Ucc Study Investigates Potential Link Between Pesticides And Parkinsons Disease
A research team based at University College Cork is seeking volunteers from the farming community in Ireland as part of its study into a potential link between the use of pesticides and Parkinsons Disease.
Parkinsons disease is one of the most common degenerative brain disorders, it affects 1 in every 100 of people aged over 60. Over the next 20 years, the number of people living with Parkinsons is estimated to double from 6.5 million to 13 million. At present around 12,000 people in Ireland are living with Parkinsons.
Our research team is investigating the possible link between Parkinsons and pesticide exposure on Irish farms, stated Professor Aideen Sullivan of UCCs Department of Anatomy and Neuroscience.
In laboratory settings, certain pesticides can cause Parkinsons symptoms in rodents. Research in several other countries has established a link between pesticide use and the risk of developing Parkinsons. Large studies conducted in the United States show that individuals with Parkinsons are twice as likely to report exposure to pesticides in their lifetime.
Other studies have found that individuals who have prolonged exposure to pesticides have a 70% higher rate of developing Parkinsons. In France, the highest rates of Parkinsons are in areas of vineyards, specifically those with high fungicide use. There is no data on the use of specific types of pesticides and their relationship to Parkinsons in Ireland, she said.
Now Studies In The Field
Meanwhile, in the Normandy fields and apple orchards, or the vineyards of Bordeaux, the Pestexpo team has demonstrated that farm workers are much more exposed to pesticides than previously thought.
And worse – the protection equipment simply doesn’t do the job. Perplexingly, in some cases, wearing coveralls or gloves might actually increase exposure.
“Farm workers are required to wear protective equipment but if they don’t, it’s their fault”, says researcher Isabelle Baldi. “And this is unacceptable because it means that we are rejecting a collective responsibility that starts from the moment a substance is put on the market.”
Alain Garrigou, professor of ergonomics at the University of Bordeaux, found data showing that pesticides can pass through plastic at the intramolecular level – not only because of holes, tears, or seams in the clothing.
“Pesticides have an exceptional penetration capacity,” said Garrigou. “They are peculiar chemicals that are made to kill, but above all they are made to penetrate plant and animal cells.”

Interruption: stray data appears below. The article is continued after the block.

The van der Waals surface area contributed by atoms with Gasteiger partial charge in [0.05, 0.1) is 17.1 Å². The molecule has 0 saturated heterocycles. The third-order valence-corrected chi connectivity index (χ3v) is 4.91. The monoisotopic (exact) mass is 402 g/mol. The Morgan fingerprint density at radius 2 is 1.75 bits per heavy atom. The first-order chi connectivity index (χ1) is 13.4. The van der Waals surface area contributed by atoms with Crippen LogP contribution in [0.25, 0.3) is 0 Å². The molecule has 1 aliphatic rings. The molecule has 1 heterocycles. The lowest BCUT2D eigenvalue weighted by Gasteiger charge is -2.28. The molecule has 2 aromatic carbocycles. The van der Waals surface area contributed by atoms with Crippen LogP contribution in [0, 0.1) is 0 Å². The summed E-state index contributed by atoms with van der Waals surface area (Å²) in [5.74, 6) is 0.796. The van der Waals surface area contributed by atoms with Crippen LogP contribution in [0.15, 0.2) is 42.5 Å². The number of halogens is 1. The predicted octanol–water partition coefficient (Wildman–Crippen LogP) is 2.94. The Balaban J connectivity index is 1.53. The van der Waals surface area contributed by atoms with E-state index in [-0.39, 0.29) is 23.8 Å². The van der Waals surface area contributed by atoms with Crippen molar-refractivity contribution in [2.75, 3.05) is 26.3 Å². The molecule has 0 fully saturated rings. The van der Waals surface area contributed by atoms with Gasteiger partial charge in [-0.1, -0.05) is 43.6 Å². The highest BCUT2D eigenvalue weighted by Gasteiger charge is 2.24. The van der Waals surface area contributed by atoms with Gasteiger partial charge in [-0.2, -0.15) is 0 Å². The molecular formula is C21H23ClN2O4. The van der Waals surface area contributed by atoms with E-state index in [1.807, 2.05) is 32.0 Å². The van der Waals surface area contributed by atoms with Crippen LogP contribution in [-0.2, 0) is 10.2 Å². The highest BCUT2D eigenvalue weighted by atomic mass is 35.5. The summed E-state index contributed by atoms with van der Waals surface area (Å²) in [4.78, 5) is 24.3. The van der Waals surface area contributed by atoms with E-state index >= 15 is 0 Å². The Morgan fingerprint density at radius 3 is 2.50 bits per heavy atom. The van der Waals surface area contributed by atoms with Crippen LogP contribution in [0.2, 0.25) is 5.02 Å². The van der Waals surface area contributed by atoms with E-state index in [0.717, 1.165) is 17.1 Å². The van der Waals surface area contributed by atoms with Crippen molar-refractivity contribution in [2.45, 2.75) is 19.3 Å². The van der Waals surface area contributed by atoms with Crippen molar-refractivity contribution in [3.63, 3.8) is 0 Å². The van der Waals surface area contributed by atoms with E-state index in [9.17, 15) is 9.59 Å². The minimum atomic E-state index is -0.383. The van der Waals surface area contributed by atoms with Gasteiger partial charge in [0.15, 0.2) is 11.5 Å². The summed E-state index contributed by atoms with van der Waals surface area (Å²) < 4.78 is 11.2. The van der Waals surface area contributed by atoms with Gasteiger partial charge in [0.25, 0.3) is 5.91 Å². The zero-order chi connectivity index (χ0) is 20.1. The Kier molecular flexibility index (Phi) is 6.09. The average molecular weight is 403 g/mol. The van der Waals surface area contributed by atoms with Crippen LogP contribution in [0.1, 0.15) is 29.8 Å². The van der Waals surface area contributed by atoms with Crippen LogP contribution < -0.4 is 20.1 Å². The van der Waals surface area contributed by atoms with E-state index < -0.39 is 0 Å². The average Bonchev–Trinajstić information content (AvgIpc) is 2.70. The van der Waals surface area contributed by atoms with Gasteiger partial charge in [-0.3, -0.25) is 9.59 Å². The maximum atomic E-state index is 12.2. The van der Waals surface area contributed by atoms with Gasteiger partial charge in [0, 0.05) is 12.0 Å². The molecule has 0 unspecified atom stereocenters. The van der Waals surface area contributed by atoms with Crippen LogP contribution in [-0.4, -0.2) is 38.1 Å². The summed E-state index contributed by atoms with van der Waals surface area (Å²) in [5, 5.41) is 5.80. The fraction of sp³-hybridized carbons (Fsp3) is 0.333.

This phenomenon is called permeation. “There is no such thing as dedicated pesticide protection clothing,” said Garrigou.
Fifteen years ago, Garrigou and Baldi detailed their findings and worries in an “alert note”.
That, however, is still based on confidential industry data and doesn’t take into account the French findings.
What Else Do We Know
As scientists try to learn whats at the root of Parkinsons, theyre looking far and wide to pick up clues where they can.
Theyve found that people with Parkinsons tend to have something called Lewy bodies in their brain. These are unusual clumps of a protein called alpha-synuclein. The protein itself is normal, but the clumps are not. And theyre found in parts of the brain that affect sleep and sense of smell, which could explain some symptoms of Parkinsons not related to movement.
Your gut may also have a part in it, as some of its cells make dopamine, too. Some doctors think that this might be where the earliest signs of Parkinsons show up, but that idea needs more research.
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Does Trichloroethylene Cause Cancer
Trichloroethylene is classified as a carcinogen and cancer of the cervix, non-Hodgkin lymphoma, autoimmune diseases, cholangiocarcinomas, renal cell carcinoma, lung cancer, and cancer lymphatic system, male breast tissue cancer, fetal cardiac defects, and lead to mitochondrial dysfunction. The direct relationship to developing Parkinsons has been overlooked because exposure to TCE can happen decades before it manifests itself and cancer. While some exposed patients can show symptoms immediately, most others may unknowingly live or work in contaminated areas for most of their adult lives before developing any symptoms related to Parkinsons disease.